To install click the Add extension button. That's it.

The source code for the WIKI 2 extension is being checked by specialists of the Mozilla Foundation, Google, and Apple. You could also do it yourself at any point in time.

Kelly Slayton
Congratulations on this excellent venture… what a great idea!
Alexander Grigorievskiy
I use WIKI 2 every day and almost forgot how the original Wikipedia looks like.
Live Statistics
English Articles
Improved in 24 Hours
Added in 24 Hours
What we do. Every page goes through several hundred of perfecting techniques; in live mode. Quite the same Wikipedia. Just better.

Leo IV, King of Armenia

From Wikipedia, the free encyclopedia

Leo IV
Portrait of Levon V in manuscript of Armenian translation of Assises d'Antioche.jpg
King Levon IV doing justice by Sarkis Pitzak, 1331
King of Armenia
Reign1320 – August 28, 1341
SuccessorConstantine II
DiedAugust 28, 1341(1341-08-28) (aged 31–32)
SpouseAlice of Korikos
Constance of Sicily
FatherOshin of Armenia
MotherIsabel of Korikos

Leo IV or Leon IV (Armenian: Լեւոն Դ, Levon IV) (also numbered Leo V; ) (1309 – August 28, 1341) was the last Hethumid king of Cilicia, ruling from 1320 until his death. He was the son of Oshin of Armenia and Isabel of Korikos, and came to the throne on the death of his father.[1] His name is sometimes spelled as Leo or Leon.

He spent his minority under the regency of Oshin of Korikos.[2] During this period, the kingdom was much harassed by Mamluks and Mongols. In 1320, the Egyptian sultan Naser Mohammed ibn Kelaoun invaded and ravaged Christian Armenian Cilicia. In a letter dated July 1, 1322, and sent from Avignon, Pope John XXII reminded Mongol ruler Abu Sa'id Bahadur Khan of the alliance of his ancestors with Christians, asking him to intervene in Cilicia. At the same time he advocated that he abandon Islam in favor of Christianity. Mongol troops were sent to Cilicia, but only arrived after a ceasefire had been negotiated for 15 years between Constantin, patriarch of the Armenians, and the sultan of Egypt.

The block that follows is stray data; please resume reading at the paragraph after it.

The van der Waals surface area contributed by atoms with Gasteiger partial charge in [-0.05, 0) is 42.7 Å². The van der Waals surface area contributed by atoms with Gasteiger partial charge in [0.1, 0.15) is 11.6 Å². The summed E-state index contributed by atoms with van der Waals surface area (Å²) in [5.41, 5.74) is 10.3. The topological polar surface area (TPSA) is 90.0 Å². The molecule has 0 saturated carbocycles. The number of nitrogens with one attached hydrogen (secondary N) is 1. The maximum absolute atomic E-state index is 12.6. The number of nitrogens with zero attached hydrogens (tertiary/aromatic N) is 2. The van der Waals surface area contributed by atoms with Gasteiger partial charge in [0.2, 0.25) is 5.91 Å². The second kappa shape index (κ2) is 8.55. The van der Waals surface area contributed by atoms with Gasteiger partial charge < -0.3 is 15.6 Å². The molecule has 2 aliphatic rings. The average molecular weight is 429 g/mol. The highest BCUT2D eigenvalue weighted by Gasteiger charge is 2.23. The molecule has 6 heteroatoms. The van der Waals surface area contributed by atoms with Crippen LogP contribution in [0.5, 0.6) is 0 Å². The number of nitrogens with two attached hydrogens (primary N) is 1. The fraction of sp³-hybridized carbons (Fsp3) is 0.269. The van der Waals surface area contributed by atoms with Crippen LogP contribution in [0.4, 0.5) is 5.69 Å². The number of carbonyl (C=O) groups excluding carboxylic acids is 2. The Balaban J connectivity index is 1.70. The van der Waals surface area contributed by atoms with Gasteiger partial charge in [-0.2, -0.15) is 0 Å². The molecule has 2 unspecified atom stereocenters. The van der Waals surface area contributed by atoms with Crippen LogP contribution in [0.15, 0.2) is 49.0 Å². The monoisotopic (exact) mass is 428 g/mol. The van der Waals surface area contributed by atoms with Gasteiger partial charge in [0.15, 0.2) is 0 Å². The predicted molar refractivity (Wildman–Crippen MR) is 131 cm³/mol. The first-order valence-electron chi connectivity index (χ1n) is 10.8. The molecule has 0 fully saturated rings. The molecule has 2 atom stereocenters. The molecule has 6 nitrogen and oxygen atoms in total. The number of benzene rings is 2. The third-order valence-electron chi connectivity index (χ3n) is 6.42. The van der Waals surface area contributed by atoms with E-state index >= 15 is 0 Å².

The regent Oshin had married his stepmother, Joan of Taranto, and Leo was forced to marry Alice Oshin's daughter by his first wife, Margaret d'Ibelin, on August 10, 1321.[2] Oshin murdered a number of members of the royal family to consolidate his own power, and Leo's reaction upon reaching his majority in 1329 was violent. Oshin, his brother Constantine, Constable of Armenia and Lord of Lampron, and Leo's wife Alice were all murdered on the king's orders, Oshin's head being sent to the Il-Khan and Constantine's head to Al-Nasr Muhammad, Sultan of Egypt.[2] Leo had his aunt Isabella, wife of the late Amalric, Lord of Tyre, and two of her sons imprisoned and then executed.[2]

Leo was strongly pro-Western and favored a union of the Armenian and Roman Churches, which deeply displeased the native barons. His second marriage on December 29, 1331 to Constance, daughter of Frederick III of Sicily and Eleanor of Anjou, widow of Henry II of Cyprus, further aroused anti-Western sentiment.[3]

In 1337, Al-Nasr Muhammad invaded again, taking the city of Ayas, and Leo was forced to conclude a humiliating truce, surrendering territory and a large indemnity and promising to have no dealings with the West.[4] He spent the last years of his reign holed up in the citadel at Sis, hoping for Western aid. On August 28, 1341 he was murdered by his own barons. His only son by Alice, Hethum, had died before 1331; the barons elected his cousin Constantine II to succeed him.

YouTube Encyclopedic

  • 1/1
    345 216
  • Epic History: Russia (PARTS 1-5) - Rurik to Revolution



  1. ^ Ghazarian 2000, p. 73, 77.
  2. ^ a b c d Ghazarian 2000, p. 73.
  3. ^ Stopka 2016, p. 233, 348.
  4. ^ Ghazarian 2000, p. 74.


  • Boase, T. S. R. (1978). The Cilician Kingdom of Armenia. Edinburgh: Scottish Academic Press. ISBN 0-7073-0145-9.
  • Ghazarian, Jacob G (2000). The Armenian Kingdom in Cilicia during the Crusades: The Integration of Cilician Armenians with the Latins (1080–1393). Abingdon: RoutledgeCurzon (Taylor & Francis Group). ISBN 0-7007-1418-9.
  • Stopka, Krzysztof (2016). Armenia Christiana: Armenian Religious Identity and the Churches of. Jagiellonian University Press.
Leo IV, King of Armenia
Regnal titles
Preceded by
King of Armenia
Succeeded by
Constantine II
This page was last edited on 13 May 2021, at 04:12
Basis of this page is in Wikipedia. Text is available under the CC BY-SA 3.0 Unported License. Non-text media are available under their specified licenses. Wikipedia® is a registered trademark of the Wikimedia Foundation, Inc. WIKI 2 is an independent company and has no affiliation with Wikimedia Foundation.